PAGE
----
Migraine

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Migraine is a neurological disease, of which the most common symptom is an intense and disabling episodic headache. Migraine headaches are usually characterized by severe pain on one or both sides of the head and are often accompanied by photophobia (hypersensitivity to light), phonophobia (hypersensitivity to sound) and nausea. The word migraine is French in origin and comes from the Greek hemicrania (as does the Old English term megrim). Literally, hemicrania means "only half the head."

Signs and symptoms

The signs and symptoms of migraine vary among patients. Therefore, what a patient experiences before, during and after an attack cannot be defined exactly. The four "signs and symptoms" below are common among patients but are not necessarily experienced by all migraine sufferers:

  1. The prodrome, which occurs hours or days before the headache.
  2. The aura, which immediately precedes the headache.
  3. The headache phase.
  4. The postdrome.

Prodrome phase

Prodromal symptoms occur in 40% to 60% of migraineures. This phase consists of altered mood, irritability, depression or euphoria, fatigue, yawning, excessive sleepiness, craving for certain food (e.g., chocolate), and other vegetative symptoms. These symptoms usually precede the headache phase of the migraine attack by several hours or days, and experience teaches the patient or observant family how to detect that a migraine attack is near.

Aura phase

The migraine aura is comprised of focal neurological phenomena that precedes or accompany the attack. They appear gradually over 5 to 20 minutes and usually subside just before the headache begins. Symptoms of migraine aura are usually sensory in nature.

Visual aura is the most common of the neurological events. There is a disturbance of vision consisting usually of unformed flashes of white or rarely of multicolored lights (photopsia) or forma­tions of dazzling zigzag lines (arranged like the battlements of a castle, hence the term fortification spec­tra or teichopsia). Some patients complain of blurred or shimmering or cloudy vision, as though they were look­ing through thick or smoked glass, or, in some cases, tunnel vision. The somatosensory aura of migraine consists of digitolingual or cheiro-oral paresthesias, a feeling of pins-and-needles experienced in the hand and arm as well as in the ipsilateral nose-mouth area. Paresthesia migrate up the arm and then extend to involve the face, lips and tongue.

Headache phase

The typical migraine headache is unilateral, throbbing, moderate to severe and can be aggravated by physical activity. Not all of these features are necessary. The pain may be bilateral at the onset or start on one side and become generalized, usually alternates sides from one attack to the next. The onset is usually gradual. The pain peaks and then subsides, and usually lasts between 4 and 72 hours in adults and 1 to 48 hours in children. The frequency of attacks is extremely variable, from a few in a lifetime to several times a week, and the average migraineur experiences from one to three headaches a month. The head pain varies greatly in intensity. The pain of migraine is invariably accompanied by other features. Anorexia is common, and nausea occurs in almost 90 percent of patients, while vomiting occurs in about one third of patients. Many patients experience sensory hyperexcitability manifested by photophobia, phonophobia, osmophobia and seek a dark and quiet room. Blurred vision, nasal stuffiness, diarrhea, polyuria, pallor or sweating may be noted during the headache phase. There may be localized edema of the scalp or face, scalp tenderness, prominence of a vein or artery in the temple, or stiffness and tenderness of the neck. Impairment of concentration and mood are common. Lightheadedness, rather than true vertigo and a feeling of faintness may occur. The extremities tend to be cold and moist.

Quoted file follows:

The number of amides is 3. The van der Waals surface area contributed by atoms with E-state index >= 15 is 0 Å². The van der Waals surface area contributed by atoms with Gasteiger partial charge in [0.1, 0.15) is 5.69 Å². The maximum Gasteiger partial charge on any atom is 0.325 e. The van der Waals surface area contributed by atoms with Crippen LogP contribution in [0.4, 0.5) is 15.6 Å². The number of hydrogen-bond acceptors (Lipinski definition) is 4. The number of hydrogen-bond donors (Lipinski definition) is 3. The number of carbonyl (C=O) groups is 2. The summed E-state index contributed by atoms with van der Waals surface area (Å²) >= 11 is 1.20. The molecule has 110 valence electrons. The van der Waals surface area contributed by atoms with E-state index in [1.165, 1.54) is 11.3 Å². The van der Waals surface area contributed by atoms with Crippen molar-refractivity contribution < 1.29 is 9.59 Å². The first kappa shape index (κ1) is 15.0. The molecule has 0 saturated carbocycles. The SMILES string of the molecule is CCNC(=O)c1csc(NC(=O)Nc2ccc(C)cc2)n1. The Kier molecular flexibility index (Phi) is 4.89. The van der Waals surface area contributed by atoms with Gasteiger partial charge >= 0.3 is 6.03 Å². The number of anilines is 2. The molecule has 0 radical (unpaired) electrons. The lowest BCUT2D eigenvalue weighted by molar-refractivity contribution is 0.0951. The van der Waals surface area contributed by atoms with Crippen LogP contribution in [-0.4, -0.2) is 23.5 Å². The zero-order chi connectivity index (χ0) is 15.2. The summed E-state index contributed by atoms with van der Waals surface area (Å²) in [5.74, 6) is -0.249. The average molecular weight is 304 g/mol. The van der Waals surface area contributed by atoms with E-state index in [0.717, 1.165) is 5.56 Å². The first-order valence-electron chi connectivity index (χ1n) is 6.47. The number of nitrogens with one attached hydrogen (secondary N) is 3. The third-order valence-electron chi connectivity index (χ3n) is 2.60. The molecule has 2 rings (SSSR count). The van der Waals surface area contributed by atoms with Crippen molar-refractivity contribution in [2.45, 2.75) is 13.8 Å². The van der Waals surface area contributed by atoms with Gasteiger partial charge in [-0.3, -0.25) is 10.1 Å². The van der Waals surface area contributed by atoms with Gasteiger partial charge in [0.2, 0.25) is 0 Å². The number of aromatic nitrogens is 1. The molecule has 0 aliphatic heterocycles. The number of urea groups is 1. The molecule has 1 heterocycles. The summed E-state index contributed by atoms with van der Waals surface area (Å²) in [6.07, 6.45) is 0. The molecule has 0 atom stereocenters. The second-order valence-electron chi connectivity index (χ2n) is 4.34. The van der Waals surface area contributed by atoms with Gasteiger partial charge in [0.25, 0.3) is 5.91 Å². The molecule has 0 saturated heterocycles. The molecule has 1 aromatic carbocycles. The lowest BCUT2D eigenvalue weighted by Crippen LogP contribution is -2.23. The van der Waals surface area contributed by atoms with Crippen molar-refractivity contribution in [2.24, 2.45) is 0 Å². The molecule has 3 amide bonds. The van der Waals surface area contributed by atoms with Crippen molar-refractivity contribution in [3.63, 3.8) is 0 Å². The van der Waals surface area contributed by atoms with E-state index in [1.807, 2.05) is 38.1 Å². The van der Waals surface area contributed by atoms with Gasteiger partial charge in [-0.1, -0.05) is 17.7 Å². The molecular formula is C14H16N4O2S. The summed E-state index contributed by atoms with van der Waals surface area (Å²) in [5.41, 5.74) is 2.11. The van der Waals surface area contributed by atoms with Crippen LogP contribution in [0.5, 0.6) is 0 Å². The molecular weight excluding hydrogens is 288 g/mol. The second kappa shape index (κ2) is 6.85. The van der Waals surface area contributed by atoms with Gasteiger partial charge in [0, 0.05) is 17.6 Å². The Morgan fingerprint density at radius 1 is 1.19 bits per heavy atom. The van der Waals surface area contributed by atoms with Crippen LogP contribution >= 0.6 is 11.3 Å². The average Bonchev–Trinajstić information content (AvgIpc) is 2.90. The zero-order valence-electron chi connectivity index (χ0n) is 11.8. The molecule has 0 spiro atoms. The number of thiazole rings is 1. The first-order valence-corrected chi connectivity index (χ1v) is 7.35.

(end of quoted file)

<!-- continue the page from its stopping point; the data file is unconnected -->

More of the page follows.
Postdrome phase

The patient may feel tired, "washed out", irritable, listless and may have impaired concentration, scalp tenderness or mood changes. Some people feel unusually refreshed or euphoric after an attack, whereas others note depression and malaise. Often, some of the minor Headache phase symptoms may continue, such as anorexia, photophobia, and lightheadedness.

Pathophysiology

Research scientists are unclear about the precise cause of migraine headaches. There seems to be general agreement, however, that a key element is blood flow changes in the brain. People who get migraine headaches appear to have blood vessels that overreact to various triggers.